All of the Above

Michael Collins photo

There is no doubt that today’s jobs report is profoundly disappointing. Alarm bells should be ringing throughout the country at the news that 368,000 people simply left the U.S. workforce in the past month.  The workforce participation rate is at its lowest point since the 1981 recession.  In the days to come, both Presidential campaigns will trade barbs on who and what is responsible for the anemic performance of the U.S. economy.  Unless you are a Genie fresh out of the bottle, finger-pointing does not create jobs. Instead, with Congress back in session next week, we have an opportunity to take steps and pass a package of legislation that would amount to an all-of-the-above jobs strategy. This phrase is often associated with energy policy, but it now should be used to describe an emergency approach to re-energize our economy.

Partisan bickering over what or who creates jobs, and whose approach works best has conspired to prevent Congress from passing legislation that would help spur job creation.  The conventional wisdom is that, with election season well underway, nothing of any relevance to economic growth will become law until after the election.  It’s time to break with conventional wisdom.  Indeed, there is no wisdom in doing nothing, and we need unconventional approaches to bring real life to this economy.  Despite efforts to label ideas for job creation as Republican, Democrat, Liberal or Conservative, the only ideas that matter are good ones that will work.  

Ironically, despite two straight weeks of two political parties seeking to differentiate themselves from the other, there is significant common ground on good ideas for job creation – ideas that are consistent with TechElect’s own  six-step plan to create jobs and spur growth. These ideas should be part of an “all-of-the above” initiative that can begin the day Congress is gaveled back into session by passing –

  • An extension of temporary, job-creating tax measures that will fuel spending in research and development and ensure U.S. companies can be competitive in global markets;
  • Permanent trade relations with Russia, which will open new markets for U.S. goods and services in Russia and, according to numerous experts, will create jobs in the U.S.;
  • Various measures that will aid in the creation of jobs and new businesses by encouraging, through permanent resident visas (“green cards”), highly-skilled foreign born students and entrepreneurs to stay in the U.S. and innovate; and
  • Cybersecurity legislation that will facilitate greater information sharing, collaboration, and innovation to reduce cyber threats and protect critical infrastructures and personal information.

All of these ideas are in the form of legislation that have already been introduced, have strong bipartisan support, and can help the economy. 

And once the election is over, Congress can being work on other areas where there is bipartisan agreement, including tax reform that lowers the corporate rate, creates a market-based tax system, and establishes permanent incentives to invest in R&D and startups in the U.S.  Congress also can pass high-skilled immigration reform, trade promotion, and energy security legislation, as well as make much-needed investments in basic research, and math and science education, There is no reason why, by mid-2013, we could have a bipartisan press conference highlighting the “all of the above” achievements for our economy. So what are we waiting for?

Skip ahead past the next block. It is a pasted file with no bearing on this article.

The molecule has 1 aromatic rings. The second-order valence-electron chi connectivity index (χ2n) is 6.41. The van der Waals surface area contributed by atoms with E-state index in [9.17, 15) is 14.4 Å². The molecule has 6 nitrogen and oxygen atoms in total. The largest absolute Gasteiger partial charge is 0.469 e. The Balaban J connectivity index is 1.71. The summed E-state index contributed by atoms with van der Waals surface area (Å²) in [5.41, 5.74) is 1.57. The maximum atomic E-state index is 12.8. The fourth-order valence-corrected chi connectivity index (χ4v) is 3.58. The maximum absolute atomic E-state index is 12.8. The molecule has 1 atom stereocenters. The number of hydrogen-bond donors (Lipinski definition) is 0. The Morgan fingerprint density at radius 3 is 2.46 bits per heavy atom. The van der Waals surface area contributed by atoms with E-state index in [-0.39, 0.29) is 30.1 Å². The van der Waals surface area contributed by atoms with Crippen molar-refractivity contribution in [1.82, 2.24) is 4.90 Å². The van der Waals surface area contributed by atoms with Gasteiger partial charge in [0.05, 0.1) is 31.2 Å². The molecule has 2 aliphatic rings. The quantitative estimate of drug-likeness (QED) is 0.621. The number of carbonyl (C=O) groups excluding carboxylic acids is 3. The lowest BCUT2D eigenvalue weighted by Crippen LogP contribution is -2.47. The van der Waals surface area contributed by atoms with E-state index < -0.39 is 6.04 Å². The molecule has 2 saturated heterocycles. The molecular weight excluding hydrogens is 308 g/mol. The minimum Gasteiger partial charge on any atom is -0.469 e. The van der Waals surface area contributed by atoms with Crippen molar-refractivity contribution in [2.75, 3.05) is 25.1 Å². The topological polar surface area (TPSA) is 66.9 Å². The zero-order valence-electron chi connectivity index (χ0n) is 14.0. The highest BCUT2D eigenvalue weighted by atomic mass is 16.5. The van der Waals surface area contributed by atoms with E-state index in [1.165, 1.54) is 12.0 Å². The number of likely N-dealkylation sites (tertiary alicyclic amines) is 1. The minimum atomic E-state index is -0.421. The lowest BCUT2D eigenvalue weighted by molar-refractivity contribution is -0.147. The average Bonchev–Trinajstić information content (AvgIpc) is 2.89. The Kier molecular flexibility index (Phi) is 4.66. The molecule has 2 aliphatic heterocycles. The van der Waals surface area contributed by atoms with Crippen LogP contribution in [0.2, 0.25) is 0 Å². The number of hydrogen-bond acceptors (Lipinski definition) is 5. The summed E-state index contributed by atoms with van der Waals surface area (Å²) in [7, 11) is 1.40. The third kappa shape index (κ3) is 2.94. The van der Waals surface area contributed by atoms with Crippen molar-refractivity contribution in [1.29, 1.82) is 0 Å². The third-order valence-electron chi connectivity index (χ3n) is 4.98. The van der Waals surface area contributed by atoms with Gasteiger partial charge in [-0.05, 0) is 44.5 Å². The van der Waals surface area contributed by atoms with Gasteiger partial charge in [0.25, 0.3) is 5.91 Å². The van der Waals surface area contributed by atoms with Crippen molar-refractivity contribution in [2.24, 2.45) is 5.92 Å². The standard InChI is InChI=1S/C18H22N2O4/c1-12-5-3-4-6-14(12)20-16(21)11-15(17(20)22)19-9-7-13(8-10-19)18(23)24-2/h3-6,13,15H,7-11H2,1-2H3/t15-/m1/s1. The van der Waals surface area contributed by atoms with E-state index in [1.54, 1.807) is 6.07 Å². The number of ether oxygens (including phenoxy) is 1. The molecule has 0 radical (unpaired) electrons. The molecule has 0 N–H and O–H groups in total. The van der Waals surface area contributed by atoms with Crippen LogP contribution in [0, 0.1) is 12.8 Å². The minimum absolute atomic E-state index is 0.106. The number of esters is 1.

We are aware that the tech industry does not have a monopoly on job-creating initiatives. We are open to any ideas, and so must our lawmakers. Less burdensome regulation, more investment in infrastructure, and a sensible plan to cut the deficit are just some additional ideas that have been offered by both parties at their respective conventions. They too can all be part of an all-of-the-above strategy for creating jobs.

Over the past two weeks, we have heard a lot of rhetoric from Republicans and Democrats on how they would solve the country’s economic problems. Do we really have to wait till after November 6 for these job-creating ideas to become policy? Today we got another stark reminder that an all-of-the-above approach to job creation is needed now. Doing nothing till November means doing nothing for America’s unemployed. That is not an option.

 

Back
Share this post on:
2 comments
  • Kaydi Sat., June 1, 3:02 AM
    This is the percfet post for me to find at this time
  • Robert Armstrong Sun., September 9, 2:32 PM
    I am a 26 year Information Technology Professional. I have worked for two of the top three IT Companies in the world. I agree on most of your comments however I see it as very short sighted by the Fortune 500 Information Technology Companies not to invest more into training American Youth starting in High School. 1. If destabilization on a large scale say in India or South America occurred who is trained now in the US support the customers that have been off shored. 2. Investment in our youth is just as important as our Presidents investment in our infrastructure. The youth of this country are an untapped resource. They see a young man from India come to the US and get a six figure income in IT. They don't believe the hype that anyone really cares about them. I'm not saying give them a hand out but let’s prepare our youth to compete on the world stage. And why as a country are we so afraid of competition? 3. Our President says that America is not declining. America as a nation now ranks around 26th among nations in math and science. We should be ashamed that we are not producing the best and the brightest in the world. It's a disservice of our American Youth no matter their ethnic or cultural background. Let our children be equally considered for each job that they are eligible to apply. I hope the big three read this.
(HTML not permitted)
Captcha
* - Required